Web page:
Again, a common theme runs through the selected texts for next Sunday, October 28th.
Job 42:1-6, 10-17
- Sad and sorry Job, accommodating God’s ineffability, reorients his trust in God.
- God rebukes Job’s “oh so right” would-be comforters and feeds them humble pie.
- The closing elysian scene sees Job’s good fortunes and family richly restored.
So what’s the point of the Job saga? What role did it play in the faith community from which it arose? How does it play out today?
Now as then, with prosperity doctrine married to the politics of economic rationalism, we are offered a counterpoint that upholds the dignity of the individual and a warning against confusing God with mammon.
This prayer of praise echoes the stance of one who, like Job, is reoriented to trust in God in spite of a rough time. Against the zeitgeist of a retributive religious system, the psalmist concludes: “The Lord redeems the life of his servants; none of those who take refuge in him will be condemned.”
Contrasting the work of Jesus as eternal High Priest against the appointed high priests of the old sacrificial system, we come to the crux of the Letter to the Hebrews. Christ has ushered in a new age, a new way of being before God. The old system repetitively cycled God’s people through the need to have their short-fallings made good through the ministrations of equally fallible high priests. The non-fallible Christ, taking on the role of High Priest, breaks the cycle, presenting God’s people as perpetually right with God. Does this mean we no longer sin? No, discerning, confessing and repenting is still part of our inner spiritual cycle, but with an infinitely more confident trust in our calling to Christ-likeness and the fulfillment of Christ-like vocation.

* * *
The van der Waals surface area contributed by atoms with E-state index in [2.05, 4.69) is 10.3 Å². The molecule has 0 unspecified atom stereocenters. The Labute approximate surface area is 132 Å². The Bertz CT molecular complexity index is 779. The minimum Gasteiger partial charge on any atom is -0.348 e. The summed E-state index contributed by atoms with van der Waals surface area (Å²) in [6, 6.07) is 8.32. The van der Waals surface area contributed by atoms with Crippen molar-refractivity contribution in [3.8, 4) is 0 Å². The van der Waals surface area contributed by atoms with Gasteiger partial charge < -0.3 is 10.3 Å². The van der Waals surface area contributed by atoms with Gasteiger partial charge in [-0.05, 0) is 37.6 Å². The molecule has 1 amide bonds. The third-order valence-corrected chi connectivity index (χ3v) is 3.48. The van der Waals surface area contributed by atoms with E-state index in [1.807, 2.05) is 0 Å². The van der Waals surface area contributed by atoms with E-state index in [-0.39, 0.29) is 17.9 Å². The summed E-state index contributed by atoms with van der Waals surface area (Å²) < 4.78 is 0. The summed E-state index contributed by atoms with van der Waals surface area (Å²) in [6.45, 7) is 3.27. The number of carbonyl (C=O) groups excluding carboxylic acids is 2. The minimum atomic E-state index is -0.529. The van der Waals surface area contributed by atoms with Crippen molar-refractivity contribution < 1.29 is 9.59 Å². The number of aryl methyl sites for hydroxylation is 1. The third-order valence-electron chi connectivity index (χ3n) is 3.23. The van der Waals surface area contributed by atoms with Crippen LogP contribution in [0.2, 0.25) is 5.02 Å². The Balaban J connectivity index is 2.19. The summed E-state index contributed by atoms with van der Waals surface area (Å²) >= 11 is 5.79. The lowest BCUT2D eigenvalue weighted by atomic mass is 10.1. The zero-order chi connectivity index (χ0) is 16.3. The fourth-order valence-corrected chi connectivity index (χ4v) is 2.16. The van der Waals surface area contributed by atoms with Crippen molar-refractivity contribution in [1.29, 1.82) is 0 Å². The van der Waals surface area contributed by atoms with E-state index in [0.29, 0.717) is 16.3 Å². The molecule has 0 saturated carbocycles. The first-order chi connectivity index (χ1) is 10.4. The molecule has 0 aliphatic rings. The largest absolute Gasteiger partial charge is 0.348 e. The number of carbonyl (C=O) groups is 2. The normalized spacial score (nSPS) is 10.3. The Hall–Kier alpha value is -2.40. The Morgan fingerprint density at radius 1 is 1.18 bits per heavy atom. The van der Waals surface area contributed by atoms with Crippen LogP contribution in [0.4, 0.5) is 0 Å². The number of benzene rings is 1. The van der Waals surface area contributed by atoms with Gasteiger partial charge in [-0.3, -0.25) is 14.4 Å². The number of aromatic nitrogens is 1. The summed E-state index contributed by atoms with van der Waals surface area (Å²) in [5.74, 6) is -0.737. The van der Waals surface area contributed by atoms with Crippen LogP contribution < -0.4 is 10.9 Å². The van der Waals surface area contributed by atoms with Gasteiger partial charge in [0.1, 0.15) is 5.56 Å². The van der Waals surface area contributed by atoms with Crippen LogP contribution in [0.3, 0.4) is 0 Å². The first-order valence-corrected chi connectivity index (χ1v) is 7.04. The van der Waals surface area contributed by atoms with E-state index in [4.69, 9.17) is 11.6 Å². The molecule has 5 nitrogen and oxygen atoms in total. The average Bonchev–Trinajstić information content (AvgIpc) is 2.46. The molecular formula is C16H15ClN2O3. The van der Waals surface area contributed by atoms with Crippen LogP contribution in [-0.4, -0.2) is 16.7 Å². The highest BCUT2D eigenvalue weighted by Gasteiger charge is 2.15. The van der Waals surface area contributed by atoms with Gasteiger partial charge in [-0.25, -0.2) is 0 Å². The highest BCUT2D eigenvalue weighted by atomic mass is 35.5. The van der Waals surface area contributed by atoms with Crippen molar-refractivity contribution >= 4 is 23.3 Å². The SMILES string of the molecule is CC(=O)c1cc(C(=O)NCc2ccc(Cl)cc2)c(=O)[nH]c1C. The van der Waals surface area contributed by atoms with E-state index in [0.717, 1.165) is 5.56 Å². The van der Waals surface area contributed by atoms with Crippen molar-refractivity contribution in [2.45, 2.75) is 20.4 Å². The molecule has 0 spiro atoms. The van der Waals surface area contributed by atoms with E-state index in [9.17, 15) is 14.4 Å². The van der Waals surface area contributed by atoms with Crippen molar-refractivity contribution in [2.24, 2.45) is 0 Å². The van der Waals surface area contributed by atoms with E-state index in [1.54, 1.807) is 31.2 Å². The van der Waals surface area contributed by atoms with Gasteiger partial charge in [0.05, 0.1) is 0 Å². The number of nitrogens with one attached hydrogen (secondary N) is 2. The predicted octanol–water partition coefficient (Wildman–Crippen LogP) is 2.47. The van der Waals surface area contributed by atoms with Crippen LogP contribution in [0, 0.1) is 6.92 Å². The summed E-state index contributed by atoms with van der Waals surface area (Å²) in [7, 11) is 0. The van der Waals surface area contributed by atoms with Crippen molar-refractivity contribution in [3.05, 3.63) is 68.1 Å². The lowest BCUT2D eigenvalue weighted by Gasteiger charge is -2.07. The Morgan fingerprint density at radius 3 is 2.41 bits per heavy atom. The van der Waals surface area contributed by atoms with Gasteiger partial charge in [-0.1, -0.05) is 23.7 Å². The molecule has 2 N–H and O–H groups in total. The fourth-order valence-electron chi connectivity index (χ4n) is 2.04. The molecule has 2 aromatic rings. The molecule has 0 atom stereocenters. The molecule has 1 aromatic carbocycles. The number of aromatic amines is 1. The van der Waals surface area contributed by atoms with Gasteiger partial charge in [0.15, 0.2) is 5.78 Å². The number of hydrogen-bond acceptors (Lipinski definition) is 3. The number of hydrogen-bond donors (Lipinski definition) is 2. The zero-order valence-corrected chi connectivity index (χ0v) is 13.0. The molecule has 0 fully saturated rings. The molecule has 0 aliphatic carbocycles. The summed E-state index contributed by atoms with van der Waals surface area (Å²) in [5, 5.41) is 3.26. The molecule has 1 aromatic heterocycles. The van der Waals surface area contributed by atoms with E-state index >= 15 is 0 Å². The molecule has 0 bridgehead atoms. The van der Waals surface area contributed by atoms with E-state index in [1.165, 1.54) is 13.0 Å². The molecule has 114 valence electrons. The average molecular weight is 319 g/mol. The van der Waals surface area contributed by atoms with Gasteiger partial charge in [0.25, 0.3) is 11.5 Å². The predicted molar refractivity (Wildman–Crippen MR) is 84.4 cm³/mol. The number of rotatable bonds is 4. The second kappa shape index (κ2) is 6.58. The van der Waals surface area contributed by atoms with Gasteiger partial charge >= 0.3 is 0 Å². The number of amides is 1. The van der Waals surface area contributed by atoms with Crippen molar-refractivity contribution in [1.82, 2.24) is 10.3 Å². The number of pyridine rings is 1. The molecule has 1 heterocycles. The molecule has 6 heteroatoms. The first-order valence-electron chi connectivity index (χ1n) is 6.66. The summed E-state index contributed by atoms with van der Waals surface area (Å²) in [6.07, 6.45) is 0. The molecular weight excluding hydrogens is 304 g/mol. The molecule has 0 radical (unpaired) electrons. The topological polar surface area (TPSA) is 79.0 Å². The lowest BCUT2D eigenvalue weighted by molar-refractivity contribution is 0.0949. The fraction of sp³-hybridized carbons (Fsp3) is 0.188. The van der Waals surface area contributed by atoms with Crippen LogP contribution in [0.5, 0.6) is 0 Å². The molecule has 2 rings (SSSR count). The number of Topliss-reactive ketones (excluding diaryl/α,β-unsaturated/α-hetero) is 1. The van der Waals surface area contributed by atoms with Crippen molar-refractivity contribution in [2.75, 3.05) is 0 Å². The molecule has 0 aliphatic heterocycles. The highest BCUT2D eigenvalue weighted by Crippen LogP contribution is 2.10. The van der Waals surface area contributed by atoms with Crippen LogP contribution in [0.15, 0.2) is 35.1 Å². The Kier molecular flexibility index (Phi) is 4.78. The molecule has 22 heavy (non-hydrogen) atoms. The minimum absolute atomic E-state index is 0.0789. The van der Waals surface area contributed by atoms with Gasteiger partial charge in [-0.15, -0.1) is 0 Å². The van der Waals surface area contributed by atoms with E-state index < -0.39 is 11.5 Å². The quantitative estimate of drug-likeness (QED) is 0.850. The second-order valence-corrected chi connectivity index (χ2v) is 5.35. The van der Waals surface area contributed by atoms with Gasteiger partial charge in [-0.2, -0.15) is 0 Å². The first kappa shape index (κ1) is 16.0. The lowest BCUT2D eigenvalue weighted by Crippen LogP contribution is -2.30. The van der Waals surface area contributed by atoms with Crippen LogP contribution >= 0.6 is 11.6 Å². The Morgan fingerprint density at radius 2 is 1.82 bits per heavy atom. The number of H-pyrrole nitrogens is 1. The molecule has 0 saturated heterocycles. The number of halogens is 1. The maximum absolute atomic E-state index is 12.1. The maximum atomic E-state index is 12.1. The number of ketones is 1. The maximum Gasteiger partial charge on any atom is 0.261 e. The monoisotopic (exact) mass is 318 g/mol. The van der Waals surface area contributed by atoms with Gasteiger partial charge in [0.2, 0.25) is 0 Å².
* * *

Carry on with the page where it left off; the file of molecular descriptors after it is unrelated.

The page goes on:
The healing of blind Bartimaeus is pregnant with meaning in Mark’s telling. An intriguing place to begin is by noting that from all gospel incidents of Jesus healing the blind, it is only here that one is named. Our attention is drawn immediately to the interplay between the identity of the blind man (“Son of Timaeus”) and his raspy calling out to Jesus as “Son of David.” One commentator delves into the Aramaic roots of the name Timaeus postulating its ambiguity of meaning. Does Bartimeaus present as the “son of fame” or the “son of shame?” Either needs rescue from metaphorical blindness if they are to see with the vision of the way of Christ! Bartimaeus trust is uninhibited as he abandons his cloak and, seeing, falls in behind Jesus as he enters his final days.